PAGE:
24 June 2015

Anti-Gay European Countries Have Less HIV-AIDS

HIV Cure
Europe's most anti-gay countries may be paving the way for a decrease in HIV cases among gay and bisexual men, according to new research published in the journal AIDS.

An international team of researchers from Europe and the US looked at HIV-related service use, need and behaviors among 175,000 gay or bisexual men living in 38 European countries with differing levels of national anti-gay measures.

They found that men in these conservative countries had fewer sexual partners and were less likely to be diagnosed with HIV. They also found those men knew less about HIV and were less likely to use condoms owing to the fact that they have less sexual encounters.

Technological advancements such as mobile sex-seeking apps mean men in the most gay-friendly countries have increasing opportunities for sexual contact. These innovations are quickly overcoming the relative lack of brick-and-mortar sex venues such as bars and saunas. This is not the case in anti-gay areas. Researchers thus warned the effects of gay measures could therefore have a very concerning impact on the spread of HIV.

Co-author Dr. Ford Hickson from the London School of Hygiene & Tropical Medicine, said: "Our findings are surprising as it may appear it's effectively safer for men to stay in the closet in the most homophobic countries because their HIV-risk is lower there."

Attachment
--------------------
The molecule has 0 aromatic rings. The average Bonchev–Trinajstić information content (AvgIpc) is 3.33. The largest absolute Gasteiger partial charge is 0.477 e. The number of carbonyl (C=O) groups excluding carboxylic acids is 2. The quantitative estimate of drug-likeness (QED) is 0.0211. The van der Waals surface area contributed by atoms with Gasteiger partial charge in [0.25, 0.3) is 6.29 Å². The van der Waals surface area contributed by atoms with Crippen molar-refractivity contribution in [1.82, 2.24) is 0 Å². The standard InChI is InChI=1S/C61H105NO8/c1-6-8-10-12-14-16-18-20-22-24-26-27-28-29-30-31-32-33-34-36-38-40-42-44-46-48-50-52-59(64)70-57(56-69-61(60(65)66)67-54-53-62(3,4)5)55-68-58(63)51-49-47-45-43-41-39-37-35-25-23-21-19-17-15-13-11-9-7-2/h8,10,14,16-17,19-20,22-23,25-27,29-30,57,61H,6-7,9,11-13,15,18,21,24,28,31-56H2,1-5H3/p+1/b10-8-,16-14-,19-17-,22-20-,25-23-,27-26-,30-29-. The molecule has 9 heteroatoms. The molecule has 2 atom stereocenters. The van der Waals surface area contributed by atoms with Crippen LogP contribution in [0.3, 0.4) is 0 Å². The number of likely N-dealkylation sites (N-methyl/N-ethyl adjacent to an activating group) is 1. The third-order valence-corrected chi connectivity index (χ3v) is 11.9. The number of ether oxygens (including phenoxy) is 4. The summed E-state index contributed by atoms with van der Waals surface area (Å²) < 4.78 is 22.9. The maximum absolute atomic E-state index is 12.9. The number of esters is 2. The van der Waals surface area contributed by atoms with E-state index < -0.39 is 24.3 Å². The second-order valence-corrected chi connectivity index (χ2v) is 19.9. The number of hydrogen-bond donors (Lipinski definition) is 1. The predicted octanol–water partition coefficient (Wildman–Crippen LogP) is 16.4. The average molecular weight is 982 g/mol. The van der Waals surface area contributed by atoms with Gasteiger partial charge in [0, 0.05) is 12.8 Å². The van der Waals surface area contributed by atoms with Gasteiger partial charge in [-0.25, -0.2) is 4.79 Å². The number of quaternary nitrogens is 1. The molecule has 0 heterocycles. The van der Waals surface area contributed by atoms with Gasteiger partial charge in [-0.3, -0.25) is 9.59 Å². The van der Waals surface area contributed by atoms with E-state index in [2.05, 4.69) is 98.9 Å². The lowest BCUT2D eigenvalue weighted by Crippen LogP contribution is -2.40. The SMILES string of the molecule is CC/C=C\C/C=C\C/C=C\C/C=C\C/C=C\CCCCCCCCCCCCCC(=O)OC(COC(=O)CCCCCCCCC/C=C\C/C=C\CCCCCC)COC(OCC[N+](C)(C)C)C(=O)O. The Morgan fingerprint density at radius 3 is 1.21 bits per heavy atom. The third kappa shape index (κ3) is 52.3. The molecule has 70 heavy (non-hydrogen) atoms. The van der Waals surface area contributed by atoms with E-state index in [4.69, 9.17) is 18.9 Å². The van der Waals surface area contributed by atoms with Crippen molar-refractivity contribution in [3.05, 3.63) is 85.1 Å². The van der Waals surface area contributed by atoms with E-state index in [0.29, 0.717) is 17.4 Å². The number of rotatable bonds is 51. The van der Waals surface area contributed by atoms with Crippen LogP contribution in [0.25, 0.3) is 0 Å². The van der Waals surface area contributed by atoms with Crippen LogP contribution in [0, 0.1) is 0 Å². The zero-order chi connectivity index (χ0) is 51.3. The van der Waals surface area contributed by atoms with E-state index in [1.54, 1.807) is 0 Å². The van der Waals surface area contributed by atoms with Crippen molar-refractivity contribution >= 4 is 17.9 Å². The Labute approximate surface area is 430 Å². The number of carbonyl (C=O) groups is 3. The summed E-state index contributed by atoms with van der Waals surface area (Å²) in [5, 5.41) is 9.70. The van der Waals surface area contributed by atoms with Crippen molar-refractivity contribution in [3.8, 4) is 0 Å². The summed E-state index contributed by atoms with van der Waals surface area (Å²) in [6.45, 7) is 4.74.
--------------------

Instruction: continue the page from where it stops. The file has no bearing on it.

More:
The research was conducted by the Yale School of Public Health, Columbia University, the London School of Hygiene & Tropical Medicine, the Norwegian Knowledge Centre for Health Services, and the German Robert Koch Institute.

Researchers measured national anti-gay sentiments across Europe using a combination of the laws of a country and the results of social attitudes surveys. They then analyzed data from 175,000 gay or bisexual men in 38 European countries who completed the European MSM Survey (EMIS) in 2010 to compare the level of HIV-related service use, need and behaviors among groups of men living in more homophobic and less homophobic countries.

The researchers say their findings suggest new approaches need to be considered to reduce homofacism without increasing the HIV risk.